Babies and Toddlers, Pediatric Dentist
Alpharetta, GA – Childhood cavities are the most common chronic childhood disease today, but they are almost entirely preventable. And working to prevent those cavities should come while your child is still a baby.
“Creating a good oral care routine should start early, even before you can see any teeth in your baby’s mouth,” says pediatric dentist Dr. Nanna Ariaban.
“If parents work to keep their babies’ mouths healthy, they can set them up for a lifetime of good oral health.” Dr. Nanna offers these tips for bottle feeding parents.
DO: Wipe your child’s mouth after every feeding. This is important to do every time, even in the middle of the night, and for nursing moms as well as bottle-feeding parents. About 15 minutes after the feeding, use a clean, damp cloth to wipe the gums. This can remove any sugars left from the formula or breastmilk that could lead to cavities.
DON’T: Put sugary liquids in your child’s bottle. Sugary drinks can lead to cavities, and drinking through a bottle can allow the sugars to bathe the teeth continuously. If you put anything other than milk or formula in the bottle, be sure it is only water.
DO: Give your child a drink before bedtime. This is very helpful for older children as you wean them from a bottle. Allow your child to have a drink before bed, rather than taking a bottle to bed.
DON’T: Send your child to bed with a bottle. While it can be comforting for infants to suck on a bottle at night, the sugars from the milk or formula are left to pool in the child’s mouth and can lead to cavities, even in teeth that haven’t broken through yet.
DO: Wean your child from a bottle by the age of 2. This will prevent damage to the incoming teeth from sucking on the bottle. Introducing cups at an early age can help your child become less dependent on a bottle.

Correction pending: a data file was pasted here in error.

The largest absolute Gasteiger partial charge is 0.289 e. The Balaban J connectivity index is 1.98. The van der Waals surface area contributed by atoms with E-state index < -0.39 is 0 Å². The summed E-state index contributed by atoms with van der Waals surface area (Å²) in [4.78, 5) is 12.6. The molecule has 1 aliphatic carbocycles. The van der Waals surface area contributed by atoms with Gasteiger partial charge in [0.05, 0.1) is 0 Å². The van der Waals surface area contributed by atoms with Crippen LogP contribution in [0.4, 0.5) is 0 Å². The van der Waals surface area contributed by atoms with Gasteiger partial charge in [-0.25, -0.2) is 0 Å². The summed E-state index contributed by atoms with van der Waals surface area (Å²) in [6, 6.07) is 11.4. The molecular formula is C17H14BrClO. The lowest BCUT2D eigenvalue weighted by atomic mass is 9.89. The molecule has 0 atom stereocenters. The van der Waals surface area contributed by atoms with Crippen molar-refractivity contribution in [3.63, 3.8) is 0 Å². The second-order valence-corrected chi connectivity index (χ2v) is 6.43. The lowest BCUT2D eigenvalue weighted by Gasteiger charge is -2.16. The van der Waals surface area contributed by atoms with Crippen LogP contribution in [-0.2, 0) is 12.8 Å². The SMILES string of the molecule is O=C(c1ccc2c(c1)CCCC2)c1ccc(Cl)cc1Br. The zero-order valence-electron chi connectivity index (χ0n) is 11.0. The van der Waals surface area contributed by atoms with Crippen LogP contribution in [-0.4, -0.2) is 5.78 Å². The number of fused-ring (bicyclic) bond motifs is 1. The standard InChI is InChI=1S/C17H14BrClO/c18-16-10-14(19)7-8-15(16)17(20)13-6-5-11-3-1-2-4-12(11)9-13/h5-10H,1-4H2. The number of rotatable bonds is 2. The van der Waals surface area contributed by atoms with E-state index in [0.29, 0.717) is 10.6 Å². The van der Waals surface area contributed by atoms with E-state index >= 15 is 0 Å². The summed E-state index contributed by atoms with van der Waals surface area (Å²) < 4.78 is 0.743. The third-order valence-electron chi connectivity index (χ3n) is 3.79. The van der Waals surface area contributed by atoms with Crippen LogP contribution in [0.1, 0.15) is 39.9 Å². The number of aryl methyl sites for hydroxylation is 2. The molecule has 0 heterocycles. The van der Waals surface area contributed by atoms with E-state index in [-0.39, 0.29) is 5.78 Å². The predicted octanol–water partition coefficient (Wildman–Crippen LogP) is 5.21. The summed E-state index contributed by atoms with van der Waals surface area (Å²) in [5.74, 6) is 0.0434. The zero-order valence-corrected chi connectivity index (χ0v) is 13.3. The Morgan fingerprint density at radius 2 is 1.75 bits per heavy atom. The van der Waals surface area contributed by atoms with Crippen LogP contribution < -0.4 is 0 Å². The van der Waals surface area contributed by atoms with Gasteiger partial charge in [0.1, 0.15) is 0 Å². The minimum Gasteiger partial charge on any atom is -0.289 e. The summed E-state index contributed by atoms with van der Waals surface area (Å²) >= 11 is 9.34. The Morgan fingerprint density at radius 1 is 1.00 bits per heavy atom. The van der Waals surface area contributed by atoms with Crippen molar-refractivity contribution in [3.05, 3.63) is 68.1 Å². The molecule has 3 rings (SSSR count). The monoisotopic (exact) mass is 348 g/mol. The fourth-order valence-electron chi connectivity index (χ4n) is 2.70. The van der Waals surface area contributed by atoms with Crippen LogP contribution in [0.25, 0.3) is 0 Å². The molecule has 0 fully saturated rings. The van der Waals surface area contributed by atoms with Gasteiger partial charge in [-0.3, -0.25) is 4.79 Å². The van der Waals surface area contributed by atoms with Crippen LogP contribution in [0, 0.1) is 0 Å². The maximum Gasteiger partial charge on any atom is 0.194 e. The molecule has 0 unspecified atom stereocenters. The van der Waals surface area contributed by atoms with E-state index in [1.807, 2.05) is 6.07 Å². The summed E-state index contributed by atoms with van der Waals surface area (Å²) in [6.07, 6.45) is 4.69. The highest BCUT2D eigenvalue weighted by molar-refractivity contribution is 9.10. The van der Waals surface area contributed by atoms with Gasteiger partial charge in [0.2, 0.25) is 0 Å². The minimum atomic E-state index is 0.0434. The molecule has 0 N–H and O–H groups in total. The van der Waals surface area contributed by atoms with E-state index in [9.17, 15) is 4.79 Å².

DON’T: Let your child walk around with the bottle. As your child is first beginning to walk, there may be a lot of falls. Have a bottle in the mouth can cause facial injuries, so never let your child toddle around with the bottle in his or her mouth.
DO: Gently brush your child’s teeth as soon as they erupt. Use a child-sized toothbrush and training toothpaste until your dentist recommends fluoride toothpaste.
DON’T: Never clean your child’s bottle or pacifier by placing it in your mouth. If a bottle or pacifier falls on the floor and a wipe isn’t handy, many parents instinctively put it in their mouths to “clean” off the germs it may have picked up. Doing that will actually introduce new bacteria and germs from your mouth into your child’s mouth.
DO: Begin taking your child to the dentist by his or her first birthday (read this post about children’s first dental visit,) or as soon as the first tooth appears. Beginning a relationship with a dentist at a young age will help the child to feel comfortable. Find a pediatric dentist who will be familiar with treating small children and who will have the experience you need.
“Your child’s baby teeth play an important role, so it is important to keep them healthy,” says Dr. Nanna.
“They will fall out eventually on their own, but in the meantime they serve as placeholders for the permanent teeth, and ensure your child can speak and chew properly. If they are lost to decay too early, it can cause issues with the way the permanent teeth erupt.”
© 2019 Polkadot Pediatric Dentistry. Authorization to post is granted, with the stipulation that Polkadot Pediatric Dentistry, an Alpharetta, Johns Creek dentist, is credited as sole source.